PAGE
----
Other adaptations: The film rights have been bought.

Endurance by Alfred Lansing

Endurance: Shackleton's Incredible Voyage: Alfred Lansing ...Rating: ★★★★★

Genre: Non-fiction, adventure, history

GoodReads rating: 4.40 / 5 (80,000 ratings)

Medium used: E-book (borrowed from library via OverDrive)

Prompt: Read a book that takes place on a different continent than where you live.

Warning: This books contains graphic description of illness, injuries and maladies.

Summary: Veteran explorer Ernest Shackleton leads an expedition to cross the Antarctic on foot. After the ship Endurance is crushed between two ice floes, the crew is forced to abandon and live on the ice and only pray the ice breaks up so they can take to the sea in row boats.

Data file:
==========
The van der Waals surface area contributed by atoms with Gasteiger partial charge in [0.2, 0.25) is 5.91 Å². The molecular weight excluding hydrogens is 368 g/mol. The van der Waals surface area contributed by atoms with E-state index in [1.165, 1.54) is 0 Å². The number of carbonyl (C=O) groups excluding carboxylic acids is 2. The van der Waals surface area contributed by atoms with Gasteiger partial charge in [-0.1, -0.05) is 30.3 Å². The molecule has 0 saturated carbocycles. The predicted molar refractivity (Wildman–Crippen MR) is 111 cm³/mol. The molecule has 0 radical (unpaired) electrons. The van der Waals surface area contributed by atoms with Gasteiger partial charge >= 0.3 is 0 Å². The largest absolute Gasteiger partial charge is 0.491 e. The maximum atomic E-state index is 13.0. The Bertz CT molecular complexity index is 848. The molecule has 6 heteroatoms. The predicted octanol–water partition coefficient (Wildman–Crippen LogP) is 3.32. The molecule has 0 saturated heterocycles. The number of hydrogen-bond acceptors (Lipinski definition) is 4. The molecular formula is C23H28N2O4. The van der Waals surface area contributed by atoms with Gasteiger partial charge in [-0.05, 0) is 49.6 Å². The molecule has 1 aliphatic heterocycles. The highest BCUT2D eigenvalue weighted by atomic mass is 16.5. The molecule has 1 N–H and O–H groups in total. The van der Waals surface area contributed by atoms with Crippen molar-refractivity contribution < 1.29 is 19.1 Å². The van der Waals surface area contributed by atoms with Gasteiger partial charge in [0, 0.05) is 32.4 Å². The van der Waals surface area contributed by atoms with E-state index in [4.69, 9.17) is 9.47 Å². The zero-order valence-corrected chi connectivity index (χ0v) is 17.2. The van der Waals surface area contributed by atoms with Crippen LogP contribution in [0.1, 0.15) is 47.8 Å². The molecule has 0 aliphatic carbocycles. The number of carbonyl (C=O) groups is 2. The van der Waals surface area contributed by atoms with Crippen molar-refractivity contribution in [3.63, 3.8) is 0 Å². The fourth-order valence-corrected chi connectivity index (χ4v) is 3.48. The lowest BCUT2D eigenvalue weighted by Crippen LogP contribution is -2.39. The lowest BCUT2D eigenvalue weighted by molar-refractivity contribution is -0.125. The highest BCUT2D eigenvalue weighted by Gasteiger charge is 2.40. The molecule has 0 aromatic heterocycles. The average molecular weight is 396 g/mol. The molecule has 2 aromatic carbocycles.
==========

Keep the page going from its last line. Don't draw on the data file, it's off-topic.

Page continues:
Thoughts: I’ve been so looking forward to this book and it was perfect for this prompt as it took us to three continents: Plymouth (Europe) where they started their journey, South America, and of course, Antarctica. To be honest, I didn’t know much about Shackleton before I read this book. From the mention of him in a song called Arguing with Thermometers about melting ice caps and climate change, I inferred he was some kind of Antarctic explorer. This book was fabulous, I knew I was in for something great when Nathaniel Philbrick, the author of one of my new favorite books In the Heart of the Sea, wrote the introduction. I can’t remember the last time I cried tears of joy at a book, if ever. I truly felt the trials and tribulations of the crew and Shackleton is truly an exceptional leader, (start spoiler) with no man dying after spending up to two years on the ice (end spoiler). The only thing I would have liked more of was more into the Antarctic ecosystem and climate (if only because that kind of thing interests me) and what the crew got up to until their deaths.